If someone stopped you on the street (like Jesse Waters for example) and asked you to define “Americanism,” would you be able to do it?
There was a time when most Americans would describe themselves as: proud, self-reliant, and individualistic. Proud of their country and its flag; reliant on God instead of the state; and free to say and think whatever they wanted without fear of reprisal. Basically, Americanism meant individual freedom.
And now, to the contrary, American society is becoming more and more intolerant and tribalistic, Tribal people are more loyal to their own social group than they are to the country as a whole. The saying or proverb that “It takes a village to raise a child,” at best promotes a certain level of dependence but could also lead to tribalism.
The various tribes each have their own military arm, that being the mob. Their uniforms are hoods and facemasks. Will official uniforms come next?
One of our national mottos, “E Pluribus Unum” could be interpreted now as meaning: “From the masses, one leader.” Could it be that Mussolini was inspired by the phrase “E Pluribus Unum” for his choice, in Italian, of “fascio” to name his political party? Is it not then any surprise that HRC and BHO both elevated “E Pluribus Unum” above our official national motto of “In God We Trust?” Why would two dyed-in-the-wool liberals favor an originalist motto?
And so, the coordination of America continues…
Does anyone find it curious that the wave of opposition to historical statues and monuments has sprung up all over the country with military precision. Even statues of Mary holding the baby Jesus are being removed in Catholic schools! This is very significant since Catholic doctrine elevates Mary, the mother of Jesus, to the position of “Queen of Heaven.” By removing these statues, they are capitulating to the intolerant mob who takes offense not just at statues but the doctrines themselves and by removing these statues, the Catholic schools are now guilty of being complicit. I never thought I’d see the day.
When I was in school, you might be sent to the principal’s office if you cut class or were caught “smokin’ in the boy’s room,” but now first-graders are sent to the principal’s office for the serious offense of misgendering a classmate.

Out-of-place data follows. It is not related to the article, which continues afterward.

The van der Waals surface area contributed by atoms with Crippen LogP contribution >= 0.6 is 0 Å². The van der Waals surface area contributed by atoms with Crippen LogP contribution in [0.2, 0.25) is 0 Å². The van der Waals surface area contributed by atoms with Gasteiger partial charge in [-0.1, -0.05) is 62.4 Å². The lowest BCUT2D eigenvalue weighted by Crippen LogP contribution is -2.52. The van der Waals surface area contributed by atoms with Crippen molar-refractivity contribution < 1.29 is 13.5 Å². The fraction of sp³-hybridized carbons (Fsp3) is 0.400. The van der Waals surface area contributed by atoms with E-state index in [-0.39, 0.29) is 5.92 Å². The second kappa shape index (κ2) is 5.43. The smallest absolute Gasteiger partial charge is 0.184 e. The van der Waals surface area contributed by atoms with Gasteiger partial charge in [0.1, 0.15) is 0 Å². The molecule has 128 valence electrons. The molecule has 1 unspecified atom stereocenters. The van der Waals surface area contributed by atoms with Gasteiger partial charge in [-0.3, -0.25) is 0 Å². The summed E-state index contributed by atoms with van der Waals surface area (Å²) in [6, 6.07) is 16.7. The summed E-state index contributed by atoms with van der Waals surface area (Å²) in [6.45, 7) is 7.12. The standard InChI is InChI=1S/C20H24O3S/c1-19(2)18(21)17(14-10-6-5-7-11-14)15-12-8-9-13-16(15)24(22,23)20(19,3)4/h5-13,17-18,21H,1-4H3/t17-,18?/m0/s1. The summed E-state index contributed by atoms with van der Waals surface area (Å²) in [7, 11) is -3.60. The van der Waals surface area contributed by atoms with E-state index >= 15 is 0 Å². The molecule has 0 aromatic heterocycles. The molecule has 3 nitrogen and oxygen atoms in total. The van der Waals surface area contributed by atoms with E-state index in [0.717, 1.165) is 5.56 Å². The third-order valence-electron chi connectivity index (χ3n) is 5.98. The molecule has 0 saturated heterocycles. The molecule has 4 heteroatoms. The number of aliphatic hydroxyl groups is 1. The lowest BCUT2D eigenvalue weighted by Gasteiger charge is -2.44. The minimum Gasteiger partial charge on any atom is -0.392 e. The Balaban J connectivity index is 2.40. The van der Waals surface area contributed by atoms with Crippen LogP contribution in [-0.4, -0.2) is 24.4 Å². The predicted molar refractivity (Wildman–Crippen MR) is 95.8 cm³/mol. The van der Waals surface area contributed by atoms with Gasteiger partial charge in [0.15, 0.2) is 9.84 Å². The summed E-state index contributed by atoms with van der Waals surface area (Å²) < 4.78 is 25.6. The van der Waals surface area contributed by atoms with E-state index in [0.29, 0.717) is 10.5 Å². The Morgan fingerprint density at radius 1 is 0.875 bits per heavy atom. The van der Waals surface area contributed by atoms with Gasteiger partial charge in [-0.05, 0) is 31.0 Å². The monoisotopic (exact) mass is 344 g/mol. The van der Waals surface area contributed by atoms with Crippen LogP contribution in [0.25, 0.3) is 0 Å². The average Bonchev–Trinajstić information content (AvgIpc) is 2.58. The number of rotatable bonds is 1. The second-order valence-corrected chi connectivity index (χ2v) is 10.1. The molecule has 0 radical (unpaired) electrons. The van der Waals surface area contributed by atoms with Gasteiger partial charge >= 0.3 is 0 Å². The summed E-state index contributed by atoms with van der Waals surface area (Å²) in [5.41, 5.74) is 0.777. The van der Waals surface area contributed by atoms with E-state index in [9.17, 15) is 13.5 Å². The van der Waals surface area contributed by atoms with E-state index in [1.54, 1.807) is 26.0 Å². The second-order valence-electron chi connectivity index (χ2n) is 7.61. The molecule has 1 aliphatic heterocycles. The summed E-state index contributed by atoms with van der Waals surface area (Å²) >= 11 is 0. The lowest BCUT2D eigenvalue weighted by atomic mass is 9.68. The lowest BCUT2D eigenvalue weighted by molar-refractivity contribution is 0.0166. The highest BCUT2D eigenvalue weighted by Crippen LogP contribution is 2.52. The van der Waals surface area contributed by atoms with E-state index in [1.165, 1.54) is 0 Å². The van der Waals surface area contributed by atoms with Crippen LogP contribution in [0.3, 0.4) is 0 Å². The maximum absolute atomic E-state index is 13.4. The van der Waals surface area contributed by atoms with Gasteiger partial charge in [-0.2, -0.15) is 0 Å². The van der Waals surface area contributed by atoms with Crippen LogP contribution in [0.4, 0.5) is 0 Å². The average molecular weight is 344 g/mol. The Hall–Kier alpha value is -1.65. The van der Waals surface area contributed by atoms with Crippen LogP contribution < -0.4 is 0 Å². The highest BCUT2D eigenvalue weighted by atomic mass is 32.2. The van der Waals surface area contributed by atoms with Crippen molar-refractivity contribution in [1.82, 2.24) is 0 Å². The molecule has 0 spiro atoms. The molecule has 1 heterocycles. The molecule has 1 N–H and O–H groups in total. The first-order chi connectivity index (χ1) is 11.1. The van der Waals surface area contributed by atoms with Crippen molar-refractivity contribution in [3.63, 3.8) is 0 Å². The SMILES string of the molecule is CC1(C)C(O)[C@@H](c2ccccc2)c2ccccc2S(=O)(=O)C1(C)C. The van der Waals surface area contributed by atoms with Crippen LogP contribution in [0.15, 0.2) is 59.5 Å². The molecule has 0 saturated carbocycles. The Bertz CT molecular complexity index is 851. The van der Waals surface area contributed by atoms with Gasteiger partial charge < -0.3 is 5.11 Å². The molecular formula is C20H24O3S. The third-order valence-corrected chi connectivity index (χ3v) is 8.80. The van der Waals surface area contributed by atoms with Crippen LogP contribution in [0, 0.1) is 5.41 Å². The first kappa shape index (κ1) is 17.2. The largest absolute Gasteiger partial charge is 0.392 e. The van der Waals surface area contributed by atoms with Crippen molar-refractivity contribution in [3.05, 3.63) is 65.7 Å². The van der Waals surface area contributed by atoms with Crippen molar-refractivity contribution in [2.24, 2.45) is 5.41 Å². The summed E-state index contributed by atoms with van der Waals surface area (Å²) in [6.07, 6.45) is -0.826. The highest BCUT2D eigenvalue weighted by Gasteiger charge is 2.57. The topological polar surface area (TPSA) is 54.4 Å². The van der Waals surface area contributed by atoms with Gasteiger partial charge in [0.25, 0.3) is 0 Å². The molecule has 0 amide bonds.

But the worst I’ve heard so far is how NYC Mayor Bill de Blasio is considering the removal of the Christopher Columbus statue from the middle of Columbus Circle in Manhattan no less. You can’t make this stuff up.
Want a definition of Americanism, it’s everything progressives hate about America—Borders, Language, and Culture. Where Borders represent America’s sovereignty; Language confirms our identity; and Culture is who we are as a people.
Therefore, isn’t it correct to say that Nationalism is the natural enemy of Globalism and that Americanism is the natural enemy of Multiculturalism?
Speaking of culture, I’m kind of partial to the creed of a famous American Icon namely John Wayne who, in his role as John Bernard Books, said:
I won’t be wronged, I won’t be insulted, and I won’t be laid a hand on. I don’t do these things to other people, and I require the same from them.1
That’s a pretty good creed to live by and I believe it’s subtly ingrained in the American consciousness. On the other hand, Americans are an enigmatic people, like General George S. Patton for example, who on the one hand could be very vulgar and profane and yet on the other hand could also be a strong believer in the power of prayer. History seems to prove that Patton’s enigmatic nature worked to his advantage on the battlefield.
Religion also makes up a large part of Americanism. After all, the Puritans who settled the Massachusetts Bay Colony were English Calvinists. The Calvinistic tradition was “responsible for promoting the idea of a job as a ‘calling,’ as opposed to something one did for money.”2 As a result, the Protestant Work Ethic established a strong connection between work and happiness3 which is probably why workers in America have far less time off than their colleagues in Europe. It should be noted that Protestantism, along with Catholicism in Europe, is believed by some to be responsible for the spread of capitalism4 —a theory not overlooked by Karl Marx.